Model: Information content within the subdomain string
Detect: Unusually high amounts of information content
Compared to: Population of all (highest registered) domains in query results
Partition by: None
Exclude: domains that occur frequently in the analysis
Duration: Run analysis on DNS queries from period of 2 weeks or longer
Related recipes: Run this EAB use case by itself, or along with DNS-EAB01 DNS DGA Activity
Results: Influencer hosts are likely sources of DNS Tunneling activity
Here’s where we pull the recipe together in plain language. This section specifies which log messages we’ll pull data from, which features of the data we’ll be modeling, what unusual behavior we’re trying to detect, in comparison to what, whether or not we want to partition the analysis, whether or not we want to exclude frequent values that might dominate the results, how much data is required to produce a good result, which other jobs might be good to run along with this one, and finally, how to look for and interpret the results of the analysis.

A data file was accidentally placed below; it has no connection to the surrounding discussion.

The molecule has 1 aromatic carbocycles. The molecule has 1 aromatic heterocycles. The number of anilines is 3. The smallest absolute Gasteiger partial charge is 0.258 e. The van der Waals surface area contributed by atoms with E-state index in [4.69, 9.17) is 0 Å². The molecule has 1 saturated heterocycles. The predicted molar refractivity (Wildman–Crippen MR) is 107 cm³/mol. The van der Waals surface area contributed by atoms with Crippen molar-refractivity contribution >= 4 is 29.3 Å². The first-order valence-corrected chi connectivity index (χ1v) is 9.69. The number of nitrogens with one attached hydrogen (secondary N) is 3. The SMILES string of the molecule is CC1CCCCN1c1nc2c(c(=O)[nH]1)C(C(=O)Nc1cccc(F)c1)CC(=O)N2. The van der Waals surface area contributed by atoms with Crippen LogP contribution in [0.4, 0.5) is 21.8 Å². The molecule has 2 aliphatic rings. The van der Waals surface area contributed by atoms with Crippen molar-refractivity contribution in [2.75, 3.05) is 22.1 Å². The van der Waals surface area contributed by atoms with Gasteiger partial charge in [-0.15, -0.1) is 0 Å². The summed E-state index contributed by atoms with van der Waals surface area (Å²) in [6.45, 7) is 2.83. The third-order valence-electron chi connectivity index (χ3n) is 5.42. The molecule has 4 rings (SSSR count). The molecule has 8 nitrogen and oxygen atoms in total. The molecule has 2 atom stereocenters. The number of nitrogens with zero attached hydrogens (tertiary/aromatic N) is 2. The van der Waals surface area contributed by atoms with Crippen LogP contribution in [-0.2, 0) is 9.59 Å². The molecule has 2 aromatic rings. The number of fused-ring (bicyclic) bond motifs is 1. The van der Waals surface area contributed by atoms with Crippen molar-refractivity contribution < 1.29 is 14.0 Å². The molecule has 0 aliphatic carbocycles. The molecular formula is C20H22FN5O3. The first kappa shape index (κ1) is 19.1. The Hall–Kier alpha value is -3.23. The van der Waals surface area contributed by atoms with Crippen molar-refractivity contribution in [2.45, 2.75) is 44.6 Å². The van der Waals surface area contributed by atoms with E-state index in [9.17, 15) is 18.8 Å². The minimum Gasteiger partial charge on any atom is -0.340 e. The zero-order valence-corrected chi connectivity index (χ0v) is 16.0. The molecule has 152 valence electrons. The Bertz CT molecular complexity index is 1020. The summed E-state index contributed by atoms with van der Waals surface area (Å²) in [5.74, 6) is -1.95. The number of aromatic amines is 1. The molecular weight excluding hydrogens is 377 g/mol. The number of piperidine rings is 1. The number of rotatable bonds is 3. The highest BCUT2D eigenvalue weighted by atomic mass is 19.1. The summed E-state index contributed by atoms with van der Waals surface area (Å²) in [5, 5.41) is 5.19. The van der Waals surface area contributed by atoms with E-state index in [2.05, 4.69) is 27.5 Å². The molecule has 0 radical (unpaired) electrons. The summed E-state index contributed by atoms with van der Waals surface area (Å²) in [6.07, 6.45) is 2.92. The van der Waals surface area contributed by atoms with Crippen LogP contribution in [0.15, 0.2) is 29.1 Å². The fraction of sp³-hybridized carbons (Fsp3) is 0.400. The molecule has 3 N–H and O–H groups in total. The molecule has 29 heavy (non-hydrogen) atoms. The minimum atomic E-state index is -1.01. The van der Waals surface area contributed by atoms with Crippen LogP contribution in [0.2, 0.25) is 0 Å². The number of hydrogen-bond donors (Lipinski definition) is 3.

Additional configuration parameters:
These sections (Example Elasticsearch Index Patterns, Example Elasticsearch Query, and Machine Learning Analysis / Detector Config) provide the technical configuration details to make sure the machine learning job works like we intend it to. These details correspond directly to settings in the job configuration view.
Once a machine learning job is configured with this recipe and started, X-Pack machine learning features will begin indexing and analyzing DNS request logs coming from client workstations, creating baselines of normal characteristics of DNS requests sent from each client, and detecting when these characteristics are anomalous.
As we mentioned above, detected anomalies are stored in an Elasticsearch index, with a default name of ml-anomalies-*
We’ve prepared a few short videos to let you see how X-Pack machine learning features perform in action, but here’s a sample of what the X-Pack machine learning Anomaly Explorer view looks like in V5.4 (beta) when viewing results of a DNS Tunneling job.
X-Pack machine learning is making machine learning technology accessible to security analysts and engineers who have security-related log data living in Elasticsearch. The basic element of X-Pack machine learning operation is the anomaly detection job. Security analytics use case recipes describe how to configure jobs to detect attack behaviors. Without any programming, you can become the leader of your army of algorithmic assistants to help in detecting threats and improving overall security coverage.